Strike a deadly blow against smoking

Last updated 08:30 13/11/2012

Relevant offers


Terence O'Brien: Post-Brexit balancing act ahead for NZ Free and frank advice at the heart of our public service Editorial: Getting carried away with online schools Editorial: Best bet for Reserve Bank is to keep cutting cash rate Glenn Simmons, Hugh Whittaker, and Nigel Haworth: We’re catching fish but not value: why the QMS needs reforming Editorial: Cost still the question mark over light rail Steve Maharey: Delivering an education fit for the 21st century Jeff McNeill: Our increasingly threatened biodiversity needs a policy embraced by all Editorial: Bring NZ Wars out of the shadows Bill English: We're on track to build 85,000 new houses this term

Since the 1950s, when the evidence on the lethal effects of tobacco became apparent, the tobacco industry has killed at least 200,000 New Zealanders.

OPINION: This death toll is a terrible indictment of the industry; why do we still tolerate it? Worse, however, is the fact that many more New Zealanders will be killed by this industry before we are finally rid of it and its deadly effects.

Tobacco is a uniquely harmful product. About half of regular smokers die painful - and often slow - deaths from tobacco, losing at least about 10 years of healthy life. The costs to New Zealand extend beyond this toll of death and disability, such as an enormous burden on our struggling health services.

British American Tobacco NZ overlooks these facts in its campaign to resist serious efforts to stop children and adolescents from starting to smoke - and efforts to help smokers to quit. Their advertising campaign against plain packaging, and the opinion piece by BATNZ general manager Steve Rush puts the company's obligation to its shareholders above the protection of the health of all New Zealanders. Our Health Minister, Tony Ryall, has called this advertising a complete waste of money.

Rush worries that plain packaging of cigarettes will put his "legitimate industry" at risk, and tries to place cigarettes in the same basket as other products, like apples and wine. Rush's analogy with New Zealand's successful challenge to force Australia to accept apple exports is absurd. Apples are not cigarettes. There is no overwhelming public health justification for restricting their export to Australia. And there is no discrimination; plain packaging would apply to all tobacco products wherever they are produced.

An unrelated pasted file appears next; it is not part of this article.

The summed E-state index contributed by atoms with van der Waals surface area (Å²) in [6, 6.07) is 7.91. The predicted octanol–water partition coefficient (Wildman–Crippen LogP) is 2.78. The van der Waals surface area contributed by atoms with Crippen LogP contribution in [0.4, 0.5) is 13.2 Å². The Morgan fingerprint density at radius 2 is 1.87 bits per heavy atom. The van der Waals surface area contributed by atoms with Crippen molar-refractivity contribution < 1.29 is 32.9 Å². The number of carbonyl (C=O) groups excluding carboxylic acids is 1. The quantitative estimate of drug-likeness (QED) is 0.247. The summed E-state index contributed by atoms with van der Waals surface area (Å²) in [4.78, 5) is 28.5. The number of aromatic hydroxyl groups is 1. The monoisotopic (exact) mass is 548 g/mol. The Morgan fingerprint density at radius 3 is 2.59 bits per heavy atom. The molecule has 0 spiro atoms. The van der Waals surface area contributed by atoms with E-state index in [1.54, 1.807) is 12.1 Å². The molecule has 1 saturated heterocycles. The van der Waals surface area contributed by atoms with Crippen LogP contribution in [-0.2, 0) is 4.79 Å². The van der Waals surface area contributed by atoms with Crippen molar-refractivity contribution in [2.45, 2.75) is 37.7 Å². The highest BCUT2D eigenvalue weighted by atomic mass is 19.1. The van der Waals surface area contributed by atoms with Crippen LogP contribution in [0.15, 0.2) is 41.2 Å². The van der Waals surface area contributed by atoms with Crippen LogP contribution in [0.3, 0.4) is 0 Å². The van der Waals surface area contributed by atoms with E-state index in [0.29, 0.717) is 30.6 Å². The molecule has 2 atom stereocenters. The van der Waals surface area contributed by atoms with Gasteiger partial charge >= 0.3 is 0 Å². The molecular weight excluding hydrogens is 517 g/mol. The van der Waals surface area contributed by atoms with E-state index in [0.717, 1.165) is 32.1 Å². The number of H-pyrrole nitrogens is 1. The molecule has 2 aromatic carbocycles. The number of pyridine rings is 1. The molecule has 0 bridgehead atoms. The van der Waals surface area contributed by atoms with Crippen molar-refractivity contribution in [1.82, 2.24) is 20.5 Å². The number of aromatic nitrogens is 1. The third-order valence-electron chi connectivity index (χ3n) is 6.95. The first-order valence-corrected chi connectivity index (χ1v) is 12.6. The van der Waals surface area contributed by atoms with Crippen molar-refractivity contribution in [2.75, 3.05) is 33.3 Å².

Plain packaging of cigarettes is one important step toward reaching the Government's goal of an essentially smoke-free country by 2025. Good progress is being made, largely due to the regular tax increases that began four years ago. But more needs to be done. Hence the importance of plain packaging, as well as further substantial tax increases.

In suggesting that plain packaging of cigarettes will breach our international trade obligations and put exports at risk, Rush is trying to bully the Government. If we had taken the industry's views on tobacco control seriously, we would never have made the progress we have seen in recent years.

He is trying to deflect attention from the real issues: tobacco companies are still addicting children and young people, and killing thousands of New Zealanders.

Ad Feedback

Australia was the first country to legislate for plain packaging of cigarettes.

The tobacco companies claimed it would be in breach of Australia's constitution. The case was thrown out by the High Court with costs awarded to the government - underlining the emptiness of the threats made.

At the World Trade Organisation, New Zealand supports Australia's position that plain packaging is in accordance with trade obligations.

By introducing plain packaging of cigarettes, the Government will be demonstrating that it is prepared to protect the health of all New Zealanders, rather than a tobacco industry that has already taken too many lives.

Surely a worthy trade-off and one with which we know most New Zealanders agree.

Robert Beaglehole is Emeritus Professor, Auckland University, and has a background in public health.

- The Dominion Post


Special offers
Opinion poll

Do you think schools should be allowed to seize and search students' smartphones in cases of bullying?



Vote Result

Related story: Law will allow seizure of phones

Featured Promotions

Sponsored Content